Tuesday, September 13, 2011

What Will We Teach the Children?: Raising kids with (or without) religion


In a previous post, I promised to address the issue of how to raise children with respect to religion.

I now make good on that promise.

The general principle I will be defending in this post is this:

Children should be raised such that they are put in the best possible position to make informed and free decisions on matters of religion and faith.

I argue for this point by way of analogy.

Let’s imagine two parents: Joy and James. Joy and James are doctors and very much want their ten year old son to eventually go to medical school and become a surgeon. They take him to visit the hospital at which they work on occasion and encourage him to talk with their surgeon friends.

Problematically, Joy and James do not expose their son to other career paths and shake their heads in disbelief and disappointment whenever he mentions that he may want to become a journalist.

Most of us think that Joy and James do wrong by their son. As parents, they should expose their son to career options that they deem fruitful, but they should also expose him to a variety a careers and encourage him to discover what he’s truly passionate about.

To not do so, it seems, is to undercut his autonomy (that is, his ability to make informed, un-coerced decisions). While the son may eventually become a journalist, he will have to overcome many obstacles to do so. For instance, he’ll have to research colleges with good journalism programs behind his parent’s backs and muster the courage to major in journalism, knowing his parents will disapprove.

So, while the son is free (in a sense) to become a journalist, his freedom is undermined by his upbringing.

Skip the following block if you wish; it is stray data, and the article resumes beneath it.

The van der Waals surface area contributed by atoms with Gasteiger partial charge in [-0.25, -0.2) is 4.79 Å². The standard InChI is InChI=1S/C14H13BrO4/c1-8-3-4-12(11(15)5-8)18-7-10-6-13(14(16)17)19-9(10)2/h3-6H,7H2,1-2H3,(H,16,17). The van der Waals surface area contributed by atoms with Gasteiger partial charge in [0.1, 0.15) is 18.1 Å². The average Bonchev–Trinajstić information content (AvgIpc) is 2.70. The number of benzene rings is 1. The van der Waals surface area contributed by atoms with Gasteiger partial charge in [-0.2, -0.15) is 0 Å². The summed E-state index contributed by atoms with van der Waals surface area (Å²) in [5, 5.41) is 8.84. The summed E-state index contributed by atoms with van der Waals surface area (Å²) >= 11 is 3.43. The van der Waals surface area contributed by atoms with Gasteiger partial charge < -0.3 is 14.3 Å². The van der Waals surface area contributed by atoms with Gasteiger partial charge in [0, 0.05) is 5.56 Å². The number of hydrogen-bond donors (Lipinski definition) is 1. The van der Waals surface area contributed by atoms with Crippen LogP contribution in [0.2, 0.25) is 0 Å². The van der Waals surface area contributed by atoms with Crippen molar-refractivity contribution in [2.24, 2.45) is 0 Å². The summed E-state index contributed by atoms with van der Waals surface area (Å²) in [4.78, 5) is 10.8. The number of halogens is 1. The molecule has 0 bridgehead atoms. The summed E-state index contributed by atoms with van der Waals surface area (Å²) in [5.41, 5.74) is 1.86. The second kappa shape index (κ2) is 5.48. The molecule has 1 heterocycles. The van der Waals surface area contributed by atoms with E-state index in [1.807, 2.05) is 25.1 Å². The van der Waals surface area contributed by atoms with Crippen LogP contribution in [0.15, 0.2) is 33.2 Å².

I’m sure you see where this is going by now.

Imagine that Joy and James are atheists and very much want their son to be an atheist. They require their son to attend secular society meetings, do not teach him about the world’s religions, do not encourage him to ask questions about religious belief and shake their heads in disbelief and disappointment when he mentions that he’d like to explore Islam.

The son’s autonomy is undercut in this situation as well. While he is free (in a sense) to convert to Islam later in life, his freedom in this regard is undermined by his upbringing.

If you think there’s something wrong with the idea of raising a child to be a surgeon (or a lawyer or a pilot), you should also think there’s something wrong with the idea of raising a child to be an atheist (or a Muslim or a Wiccan).

But Black Socrates, you’ll say, I’ll have to raise my children to be something. It would be neglectful to not teach my children to believe what I take to be true and beneficial to them as persons.

I agree.

Recall that the claim I advocate in this post is that children should be raised such that they are put in the best possible position to make informed and free decisions on matters of religion and faith.

So, how does one do this? Here are some suggestions.

1. Don’t force your children to attend events where religious doctrines are advocated unilaterally. While it’s fine to tell your children what you believe and why you believe it, parents shouldn’t force their children to attend synagogue or secular society meetings, etc. Children should be allowed to decide to go if they wish.

2. Actively encourage your children to learn about and question different faiths.

3. Teach your children how to reason.

4. Don’t punish your children (in the form of overt disapproval or the withholding of benefits) for not believing what you believe.

Note that nothing I’ve said entails that parents should not teach their children to behave like reasonable people. Parents should teach their children not to steal, lie, cheat, assault others, burn things, etc. If children don’t learn how to act like reasonable people, their autonomy will most certainly be undermined in the future. They’ll be in jail!

Couples of differing faiths are often asked the question “How will you raise your children?” I propose that they answer this question in the way that I propose every couple answer this question. That is, by saying “We plan to raise our children as reasonable and autonomous people.”

1 comment:

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